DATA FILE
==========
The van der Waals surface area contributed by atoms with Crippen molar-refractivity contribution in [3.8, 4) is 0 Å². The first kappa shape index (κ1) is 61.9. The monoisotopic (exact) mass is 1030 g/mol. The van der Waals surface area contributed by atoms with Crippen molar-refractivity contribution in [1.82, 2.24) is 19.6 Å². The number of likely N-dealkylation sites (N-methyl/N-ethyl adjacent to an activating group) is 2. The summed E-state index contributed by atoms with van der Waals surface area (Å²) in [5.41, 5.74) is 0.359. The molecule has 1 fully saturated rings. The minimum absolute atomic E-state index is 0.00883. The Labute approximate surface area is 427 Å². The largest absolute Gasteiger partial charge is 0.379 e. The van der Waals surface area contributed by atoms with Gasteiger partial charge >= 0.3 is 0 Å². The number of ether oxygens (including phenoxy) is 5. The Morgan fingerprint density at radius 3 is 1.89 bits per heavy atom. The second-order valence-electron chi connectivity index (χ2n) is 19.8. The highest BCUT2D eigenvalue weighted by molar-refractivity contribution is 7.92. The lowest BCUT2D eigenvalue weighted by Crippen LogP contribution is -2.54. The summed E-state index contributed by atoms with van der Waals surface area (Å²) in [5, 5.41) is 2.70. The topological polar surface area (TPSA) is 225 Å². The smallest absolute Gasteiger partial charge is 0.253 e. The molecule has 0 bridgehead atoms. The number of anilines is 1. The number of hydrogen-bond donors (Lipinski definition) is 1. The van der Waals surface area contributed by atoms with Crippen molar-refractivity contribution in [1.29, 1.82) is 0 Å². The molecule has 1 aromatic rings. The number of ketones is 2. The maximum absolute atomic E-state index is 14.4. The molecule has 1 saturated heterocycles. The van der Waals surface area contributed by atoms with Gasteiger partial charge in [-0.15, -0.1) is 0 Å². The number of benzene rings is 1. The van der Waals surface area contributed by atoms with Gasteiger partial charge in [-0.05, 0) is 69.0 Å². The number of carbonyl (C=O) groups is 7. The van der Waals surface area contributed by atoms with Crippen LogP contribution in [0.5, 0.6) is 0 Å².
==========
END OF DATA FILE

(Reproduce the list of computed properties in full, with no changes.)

The van der Waals surface area contributed by atoms with Crippen molar-refractivity contribution in [3.8, 4) is 0 Å². The first kappa shape index (κ1) is 61.9. The monoisotopic (exact) mass is 1030 g/mol. The van der Waals surface area contributed by atoms with Crippen molar-refractivity contribution in [1.82, 2.24) is 19.6 Å². The number of likely N-dealkylation sites (N-methyl/N-ethyl adjacent to an activating group) is 2. The summed E-state index contributed by atoms with van der Waals surface area (Å²) in [5.41, 5.74) is 0.359. The molecule has 1 fully saturated rings. The minimum absolute atomic E-state index is 0.00883. The Labute approximate surface area is 427 Å². The largest absolute Gasteiger partial charge is 0.379 e. The van der Waals surface area contributed by atoms with Gasteiger partial charge >= 0.3 is 0 Å². The number of ether oxygens (including phenoxy) is 5. The Morgan fingerprint density at radius 3 is 1.89 bits per heavy atom. The second-order valence-electron chi connectivity index (χ2n) is 19.8. The highest BCUT2D eigenvalue weighted by molar-refractivity contribution is 7.92. The lowest BCUT2D eigenvalue weighted by Crippen LogP contribution is -2.54. The summed E-state index contributed by atoms with van der Waals surface area (Å²) in [5, 5.41) is 2.70. The topological polar surface area (TPSA) is 225 Å². The smallest absolute Gasteiger partial charge is 0.253 e. The molecule has 0 bridgehead atoms. The number of anilines is 1. The number of hydrogen-bond donors (Lipinski definition) is 1. The van der Waals surface area contributed by atoms with Crippen molar-refractivity contribution in [1.29, 1.82) is 0 Å². The molecule has 1 aromatic rings. The number of ketones is 2. The maximum absolute atomic E-state index is 14.4. The molecule has 1 saturated heterocycles. The van der Waals surface area contributed by atoms with Gasteiger partial charge in [-0.15, -0.1) is 0 Å². The number of benzene rings is 1. The van der Waals surface area contributed by atoms with Gasteiger partial charge in [-0.05, 0) is 69.0 Å². The number of carbonyl (C=O) groups is 7. The van der Waals surface area contributed by atoms with Crippen LogP contribution in [0.5, 0.6) is 0 Å².